In some cases, it seems that stories are retold just for the sake of retelling them. It will never stop astonishing us that Raoul Wallenberg saved so many Hungarian Jews, and it will never stop troubling us that great artists accommodated themselves to the Vichy regime—and we will never stop, it seems, having new books to read on these subjects. The most recent examples, in these two categories, respectively, are The Envoy: The Epic Rescue of the Last Jews of Europe in the Desperate Closing Months of World War II (Da Capo, October), by the prolific British journalist Alex Kershaw, and And the Show Went On (Knopf, October) by Alan Riding, a longtime cultural correspondent for The New York Times. Unlike trauma victims who return in memory, again and again, involuntarily, to their difficult experiences, these returns to well-trod ground seem to be produced primarily by the inefficiencies of the book market.
Which isn’t to say that there aren’t new ways of understanding the horrors of the Holocaust, or less familiar narratives to present. Timothy Snyder’s Bloodlands: Europe Between Hitler and Stalin (Basic, October) is an example of the former. Shifting the frame of reference and unsettling accepted pieties in the study of Eastern Europe under the Nazis and the Communists, Snyder argues that the Holocaust and Stalin’s terror need to be understood in relation to each other and in the context of the sustained and brutal exchanges of power in the lands between Berlin and Moscow. That’s where the vast majority of the Holocaust’s victims came from, along with many millions of others—Ukrainians and other nationals seen as expendable or threatening by continent-conquering dictators—who were purged or starved to death.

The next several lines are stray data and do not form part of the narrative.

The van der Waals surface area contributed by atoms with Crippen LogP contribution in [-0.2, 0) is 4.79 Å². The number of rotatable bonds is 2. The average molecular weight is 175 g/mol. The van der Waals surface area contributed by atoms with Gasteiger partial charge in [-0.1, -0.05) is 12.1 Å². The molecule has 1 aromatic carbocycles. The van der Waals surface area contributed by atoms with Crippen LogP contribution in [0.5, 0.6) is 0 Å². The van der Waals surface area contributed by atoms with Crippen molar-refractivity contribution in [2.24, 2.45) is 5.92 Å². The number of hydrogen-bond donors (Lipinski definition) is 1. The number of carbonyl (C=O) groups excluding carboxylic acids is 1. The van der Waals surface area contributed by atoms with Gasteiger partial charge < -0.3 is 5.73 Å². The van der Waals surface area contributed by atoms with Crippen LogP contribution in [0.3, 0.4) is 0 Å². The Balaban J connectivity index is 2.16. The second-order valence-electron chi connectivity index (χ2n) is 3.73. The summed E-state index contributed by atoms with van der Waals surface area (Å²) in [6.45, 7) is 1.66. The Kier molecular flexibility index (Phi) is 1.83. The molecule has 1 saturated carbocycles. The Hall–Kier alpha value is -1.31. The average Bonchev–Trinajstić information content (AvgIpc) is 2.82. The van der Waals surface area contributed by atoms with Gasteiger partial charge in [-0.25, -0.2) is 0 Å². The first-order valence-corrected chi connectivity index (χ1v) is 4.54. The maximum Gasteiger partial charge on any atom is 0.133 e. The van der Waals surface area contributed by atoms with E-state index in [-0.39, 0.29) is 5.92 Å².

In the latter category: Christiane Kohl’s The Witness House: Nazis and Holocaust Survivors Sharing a Villa During the Nuremberg Trials (Other, September), translated from German by Anthea Bell, which describes the compound on the outskirts of Nuremberg that housed the prosecution, defense, and witnesses during the famous war crimes trials of 1945. What fascinates Kohl, a German journalist, is the idea that so soon after the killing stopped, members of the resistance and Nazi functionaries could bunk down as roommates—a fitting metaphor for postwar Europe as a whole, where the innocent and guilty would have to learn to live together.
Valuable as historical narratives and literary treatments of the Holocaust can be, the sound of a single survivor’s voice has astonishing power. In 1946, an American psychologist named David Boder traveled to Europe with a steel wire recorder and conducted interviews with 130 survivors of the catastrophe, Christian and Jewish, in nine languages. Already familiar to assiduous listeners of This American Life, and available for listening (and reading of interview transcripts in English translation) on an impressive website maintained by the Illinois Institute of Technology, Boder’s project is now the subject of Alan Rosen’s The Wonder of Their Voices: The 1946 Holocaust Interviews of David Boder (Oxford, October). Contextualizing the recordings in terms of early and later survivor testimony, Rosen—a former student of Elie Wiesel’s who now teaches at Yad Vashem in Israel—establishes Boder’s position among the earliest, heroic archivists of Holocaust testimony. And no fancy trauma theory is required to argue that Boder’s recordings still matter: Just give them a listen.